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Document Type

Thesis - University Access Only

Award Date


Degree Name

Master of Science (MS)

Department / School

Electrical Engineering and Computer Science

First Advisor

Mahdi Farrokh Baroughi

Second Advisor

David Galipeau


Dye Sensitized Solar Cells (DSSCs) have attracted much attention as a potential alternative to conventional solar cells due to its simple fabrication methods, low material cost, high absorption coefficient, flexibility, light weight etc. However, the low conversion efficiency of DSSC is hindering its commercialization. The loss mechanisms associated with the performance of the cells, which lead to low power conversion efficiency are not clearly understood and quantified in dye sensitized solar cells. Thus, there is a need for a charge transport model that relates the performance characteristics of DSSC to the material and device parameters and provides guidance to experimentalists regarding the performance limiting factors in a real device. The objective of this research was to develop a robust charge transport model for DSSC that incorporates the internal physical processes in charge transport and lead to a quantifiable understanding of loss mechanisms. A charge transfer model was developed that incorporated electron capture/emission and oxidation/reduction processes mediated by the deep level interfacial trap states. The charge transport was modeled through the formulation of electron conservation law in the nanoporous TiO2 network for both steady state and time dependent conditions. Newton Raphson method was used to solve the charge transport model which was a 1D nonlinear second order differential equation. The photovoltaic characteristics of the DSSCs such as external quantum efficiency (EQE) and dark and illuminated IV, were simulated and the performance characteristics such as open circuit voltage, short circuit current and activation energy were obtained for the devices. The model was validated through a series of measurements on fabricated DSSCs. The activation energy of charge transport derived from temperature dependent dark IV characteristics for simulated and experimental DSSCs were 0.93 eV and 0.9 eV respectively. The Simulation concluded that in cells with low interface quality, interface treatment leads to enhance Jsc and Voc, while in high quality DSSCs, interface treatments lead to enhanced Voc and device efficiency. Good agreement between the measurement and simulation results confirms that the dominating charge transport pathway in DSSCs is the trap-assisted interfacial charge transfer at TiO2/dye/electrolyte interface.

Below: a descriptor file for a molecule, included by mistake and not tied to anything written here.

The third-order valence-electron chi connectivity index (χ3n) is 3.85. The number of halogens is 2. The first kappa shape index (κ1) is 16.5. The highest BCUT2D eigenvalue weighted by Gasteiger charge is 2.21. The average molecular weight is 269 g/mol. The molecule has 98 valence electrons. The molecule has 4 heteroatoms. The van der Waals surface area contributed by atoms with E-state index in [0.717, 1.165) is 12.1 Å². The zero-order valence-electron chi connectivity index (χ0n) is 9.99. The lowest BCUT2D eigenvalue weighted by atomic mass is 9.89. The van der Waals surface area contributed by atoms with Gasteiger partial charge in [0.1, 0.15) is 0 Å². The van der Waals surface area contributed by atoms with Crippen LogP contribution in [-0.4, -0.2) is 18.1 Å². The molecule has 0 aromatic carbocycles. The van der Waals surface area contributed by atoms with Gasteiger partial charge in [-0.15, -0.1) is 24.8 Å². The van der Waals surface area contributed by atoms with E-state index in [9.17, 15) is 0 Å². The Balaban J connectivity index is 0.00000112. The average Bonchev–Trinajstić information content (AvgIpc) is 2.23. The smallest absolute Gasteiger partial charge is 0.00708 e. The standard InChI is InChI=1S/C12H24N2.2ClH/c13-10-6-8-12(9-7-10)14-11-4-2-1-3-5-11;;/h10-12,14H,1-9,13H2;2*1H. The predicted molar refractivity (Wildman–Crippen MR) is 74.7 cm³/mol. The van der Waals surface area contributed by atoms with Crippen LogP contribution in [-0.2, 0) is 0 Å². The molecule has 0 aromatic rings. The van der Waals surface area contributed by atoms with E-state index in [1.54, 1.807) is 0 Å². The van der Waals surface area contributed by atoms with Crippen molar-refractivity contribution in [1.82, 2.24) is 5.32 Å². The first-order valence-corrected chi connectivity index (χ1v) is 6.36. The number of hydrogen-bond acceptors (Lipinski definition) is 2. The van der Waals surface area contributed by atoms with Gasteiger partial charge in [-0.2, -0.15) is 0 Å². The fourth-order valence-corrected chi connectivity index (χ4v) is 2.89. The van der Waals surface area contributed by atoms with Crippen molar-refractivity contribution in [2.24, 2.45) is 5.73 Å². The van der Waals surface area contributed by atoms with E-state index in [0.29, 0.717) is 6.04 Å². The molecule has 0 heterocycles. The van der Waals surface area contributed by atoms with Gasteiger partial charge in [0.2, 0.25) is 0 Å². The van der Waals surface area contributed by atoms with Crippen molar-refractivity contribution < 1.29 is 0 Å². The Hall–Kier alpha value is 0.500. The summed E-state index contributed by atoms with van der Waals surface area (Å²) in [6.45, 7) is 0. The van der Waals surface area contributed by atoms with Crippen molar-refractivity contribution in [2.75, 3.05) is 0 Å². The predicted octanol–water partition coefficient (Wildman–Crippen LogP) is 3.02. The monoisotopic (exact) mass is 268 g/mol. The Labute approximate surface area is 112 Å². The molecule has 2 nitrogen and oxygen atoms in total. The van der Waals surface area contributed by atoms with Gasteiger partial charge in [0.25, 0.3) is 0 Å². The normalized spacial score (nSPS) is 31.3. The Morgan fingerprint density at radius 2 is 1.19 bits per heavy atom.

Library of Congress Subject Headings

Dye-sensitized solar cells
Charge transfer
Interfaces(Physical sciences)


Includes bibliographical references (pages 79-91)



Number of Pages



South Dakota State University


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